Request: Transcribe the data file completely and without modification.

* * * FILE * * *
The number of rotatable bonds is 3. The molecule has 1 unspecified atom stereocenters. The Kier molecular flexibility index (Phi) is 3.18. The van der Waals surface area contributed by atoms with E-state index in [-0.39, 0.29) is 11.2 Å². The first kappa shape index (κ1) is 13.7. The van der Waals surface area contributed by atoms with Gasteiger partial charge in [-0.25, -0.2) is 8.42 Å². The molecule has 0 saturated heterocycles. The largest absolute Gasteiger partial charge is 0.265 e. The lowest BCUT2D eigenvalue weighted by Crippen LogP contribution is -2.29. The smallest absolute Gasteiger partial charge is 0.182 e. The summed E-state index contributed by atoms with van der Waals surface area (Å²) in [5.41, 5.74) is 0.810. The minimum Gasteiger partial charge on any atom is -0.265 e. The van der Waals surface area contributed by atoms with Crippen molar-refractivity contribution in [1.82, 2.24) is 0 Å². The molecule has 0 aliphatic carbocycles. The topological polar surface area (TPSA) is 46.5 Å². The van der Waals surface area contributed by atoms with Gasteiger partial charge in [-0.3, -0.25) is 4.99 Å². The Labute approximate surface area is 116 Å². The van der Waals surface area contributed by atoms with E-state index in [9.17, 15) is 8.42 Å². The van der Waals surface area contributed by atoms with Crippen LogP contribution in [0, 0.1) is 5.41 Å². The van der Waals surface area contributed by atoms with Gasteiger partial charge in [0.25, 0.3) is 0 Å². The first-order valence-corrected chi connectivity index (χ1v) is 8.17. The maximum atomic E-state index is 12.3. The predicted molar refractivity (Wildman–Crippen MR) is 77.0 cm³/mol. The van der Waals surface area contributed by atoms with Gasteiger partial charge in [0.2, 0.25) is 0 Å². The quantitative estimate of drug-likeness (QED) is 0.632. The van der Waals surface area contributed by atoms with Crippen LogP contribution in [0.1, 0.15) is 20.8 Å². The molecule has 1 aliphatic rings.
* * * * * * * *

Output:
The number of rotatable bonds is 3. The molecule has 1 unspecified atom stereocenters. The Kier molecular flexibility index (Phi) is 3.18. The van der Waals surface area contributed by atoms with E-state index in [-0.39, 0.29) is 11.2 Å². The first kappa shape index (κ1) is 13.7. The van der Waals surface area contributed by atoms with Gasteiger partial charge in [-0.25, -0.2) is 8.42 Å². The molecule has 0 saturated heterocycles. The largest absolute Gasteiger partial charge is 0.265 e. The lowest BCUT2D eigenvalue weighted by Crippen LogP contribution is -2.29. The smallest absolute Gasteiger partial charge is 0.182 e. The summed E-state index contributed by atoms with van der Waals surface area (Å²) in [5.41, 5.74) is 0.810. The minimum Gasteiger partial charge on any atom is -0.265 e. The van der Waals surface area contributed by atoms with Crippen molar-refractivity contribution in [1.82, 2.24) is 0 Å². The molecule has 0 aliphatic carbocycles. The topological polar surface area (TPSA) is 46.5 Å². The van der Waals surface area contributed by atoms with Gasteiger partial charge in [-0.3, -0.25) is 4.99 Å². The Labute approximate surface area is 116 Å². The van der Waals surface area contributed by atoms with E-state index in [9.17, 15) is 8.42 Å². The van der Waals surface area contributed by atoms with Crippen LogP contribution in [0, 0.1) is 5.41 Å². The van der Waals surface area contributed by atoms with Gasteiger partial charge in [0.25, 0.3) is 0 Å². The first-order valence-corrected chi connectivity index (χ1v) is 8.17. The maximum atomic E-state index is 12.3. The predicted molar refractivity (Wildman–Crippen MR) is 77.0 cm³/mol. The van der Waals surface area contributed by atoms with Gasteiger partial charge in [0.2, 0.25) is 0 Å². The quantitative estimate of drug-likeness (QED) is 0.632. The van der Waals surface area contributed by atoms with Crippen LogP contribution in [0.1, 0.15) is 20.8 Å². The molecule has 1 aliphatic rings.